Available on-demand - *S.EL06.09.02
Quantum Photonics with InAs Quantum Dots
National Institute of Standards and Technology1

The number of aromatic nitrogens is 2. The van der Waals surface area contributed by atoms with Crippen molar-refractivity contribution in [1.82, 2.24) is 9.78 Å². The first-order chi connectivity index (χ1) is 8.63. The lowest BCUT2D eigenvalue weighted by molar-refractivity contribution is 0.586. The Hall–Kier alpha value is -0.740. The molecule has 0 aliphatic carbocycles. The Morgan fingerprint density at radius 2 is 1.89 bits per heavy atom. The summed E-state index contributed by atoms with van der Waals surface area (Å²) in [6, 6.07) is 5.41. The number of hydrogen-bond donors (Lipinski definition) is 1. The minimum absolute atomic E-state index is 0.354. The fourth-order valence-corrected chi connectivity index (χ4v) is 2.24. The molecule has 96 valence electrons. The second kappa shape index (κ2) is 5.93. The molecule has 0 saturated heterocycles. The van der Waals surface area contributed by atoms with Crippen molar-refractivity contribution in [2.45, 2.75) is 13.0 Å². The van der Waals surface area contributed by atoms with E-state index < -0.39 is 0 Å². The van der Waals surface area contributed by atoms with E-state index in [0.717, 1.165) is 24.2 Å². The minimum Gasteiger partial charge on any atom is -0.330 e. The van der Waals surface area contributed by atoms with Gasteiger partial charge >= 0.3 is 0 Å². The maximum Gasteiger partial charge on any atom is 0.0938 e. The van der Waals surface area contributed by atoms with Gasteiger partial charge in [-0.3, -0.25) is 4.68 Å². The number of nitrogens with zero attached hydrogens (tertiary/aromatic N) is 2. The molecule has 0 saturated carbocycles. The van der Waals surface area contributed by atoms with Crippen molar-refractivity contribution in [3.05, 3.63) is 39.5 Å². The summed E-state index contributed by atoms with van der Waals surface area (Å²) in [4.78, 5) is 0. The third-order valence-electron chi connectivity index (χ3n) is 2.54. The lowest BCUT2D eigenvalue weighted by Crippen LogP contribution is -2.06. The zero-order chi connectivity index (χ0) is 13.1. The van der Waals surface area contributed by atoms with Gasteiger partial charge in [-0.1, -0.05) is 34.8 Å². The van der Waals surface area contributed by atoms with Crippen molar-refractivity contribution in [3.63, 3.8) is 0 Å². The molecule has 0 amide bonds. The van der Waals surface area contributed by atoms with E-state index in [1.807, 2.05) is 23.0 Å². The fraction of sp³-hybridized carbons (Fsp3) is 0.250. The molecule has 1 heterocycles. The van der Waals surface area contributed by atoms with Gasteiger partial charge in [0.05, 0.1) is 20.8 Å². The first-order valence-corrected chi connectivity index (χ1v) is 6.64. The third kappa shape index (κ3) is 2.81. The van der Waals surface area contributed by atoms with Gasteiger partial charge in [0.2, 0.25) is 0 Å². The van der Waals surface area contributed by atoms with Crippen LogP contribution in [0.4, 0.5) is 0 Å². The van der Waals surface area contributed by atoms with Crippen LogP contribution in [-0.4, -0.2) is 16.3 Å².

Photonic quantum technologies rely on the fact that photons can be endowed with long coherence times, can travel long distances at light-speed, and interact only weakly with the environment, thereby constituting near-ideal carriers of quantum information. Single-photon qubits are a core resource for many quantum technologies currently being developed for systems that, based on quantum mechanical effects, have great potential to perform communication, signal processing, computation and measurements with significantly superior security, efficiency and sensitivity [1–3]. In such applications, an ideal quantum light source would emit a pure, high-rate stream of highly indistinguishable single-photons produced on-demand. Single-photon sources based on single quantum emitters – such as quantum dots, organic molecules, point-defects in solids, etc. - have a great potential to fulfill all such requirements. Among the various types of single quantum emitters available in the solid-state, self-assembled InAs/GaAs quantum dots constitute the most promising material system to date , having been used to demonstrate triggered single-photon emission with indistinguishability close to that of spontaneous pair sources, and orders or magnitude higher generation rates [5, 6]. Such quantum dots consist of nanometer-scale islands of InAs that are grown epitaxially in a GaAs host, and are operated at cryogenic temperatures. Importantly, the ability to produce quantum dots within high index contrast GaAs nanophotonic geometries enables strong control of crucial quantum dot emission characteristics, such as the excited state decay rate and outcoupling into select spatial modes [5–7]. The former characteristic translates into control of the single-photon emission rate and, to some degree, coherence. The latter translates into efficient funneling of the single-photons into a useful, output optical spatial mode – e.g., a low-divergence Gaussian beam [7, 8] or a single optical fiber mode  -, which has a strong impact on the overall source efficiency. This talk will describe our progress in developing high efficiency single-photon sources based on self-assembled InAs/GaAs quantum dots in nanophotonic structures. In particular, because the availability of mature chip-scale photonic integration techniques provides compelling advantages towards scalable photonic quantum systems, our recent results on deterministic fabrication of heterogeneous integrated photonic devices with single quantum dot based sources of on-chip waveguide-coupled single-photons [10, 11] will be covered.
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